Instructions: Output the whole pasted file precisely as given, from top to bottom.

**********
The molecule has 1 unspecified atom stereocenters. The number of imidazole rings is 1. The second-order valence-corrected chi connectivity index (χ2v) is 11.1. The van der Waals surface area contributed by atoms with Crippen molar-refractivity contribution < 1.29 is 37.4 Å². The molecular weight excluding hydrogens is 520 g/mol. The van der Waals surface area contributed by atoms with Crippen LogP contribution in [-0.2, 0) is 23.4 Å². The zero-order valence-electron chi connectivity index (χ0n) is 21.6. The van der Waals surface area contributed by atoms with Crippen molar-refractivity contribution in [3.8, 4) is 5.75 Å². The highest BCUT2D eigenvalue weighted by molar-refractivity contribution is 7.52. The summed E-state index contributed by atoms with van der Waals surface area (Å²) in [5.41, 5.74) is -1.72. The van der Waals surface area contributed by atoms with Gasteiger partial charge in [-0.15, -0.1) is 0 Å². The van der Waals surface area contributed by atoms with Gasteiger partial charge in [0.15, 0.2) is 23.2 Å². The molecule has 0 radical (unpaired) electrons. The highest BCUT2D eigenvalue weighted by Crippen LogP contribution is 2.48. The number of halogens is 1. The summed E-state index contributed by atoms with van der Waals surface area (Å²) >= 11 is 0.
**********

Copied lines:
The molecule has 1 unspecified atom stereocenters. The number of imidazole rings is 1. The second-order valence-corrected chi connectivity index (χ2v) is 11.1. The van der Waals surface area contributed by atoms with Crippen molar-refractivity contribution < 1.29 is 37.4 Å². The molecular weight excluding hydrogens is 520 g/mol. The van der Waals surface area contributed by atoms with Crippen LogP contribution in [-0.2, 0) is 23.4 Å². The zero-order valence-electron chi connectivity index (χ0n) is 21.6. The van der Waals surface area contributed by atoms with Crippen molar-refractivity contribution in [3.8, 4) is 5.75 Å². The highest BCUT2D eigenvalue weighted by molar-refractivity contribution is 7.52. The summed E-state index contributed by atoms with van der Waals surface area (Å²) in [5.41, 5.74) is -1.72. The van der Waals surface area contributed by atoms with Gasteiger partial charge in [-0.15, -0.1) is 0 Å². The van der Waals surface area contributed by atoms with Gasteiger partial charge in [0.15, 0.2) is 23.2 Å². The molecule has 0 radical (unpaired) electrons. The highest BCUT2D eigenvalue weighted by Crippen LogP contribution is 2.48. The number of halogens is 1. The summed E-state index contributed by atoms with van der Waals surface area (Å²) >= 11 is 0.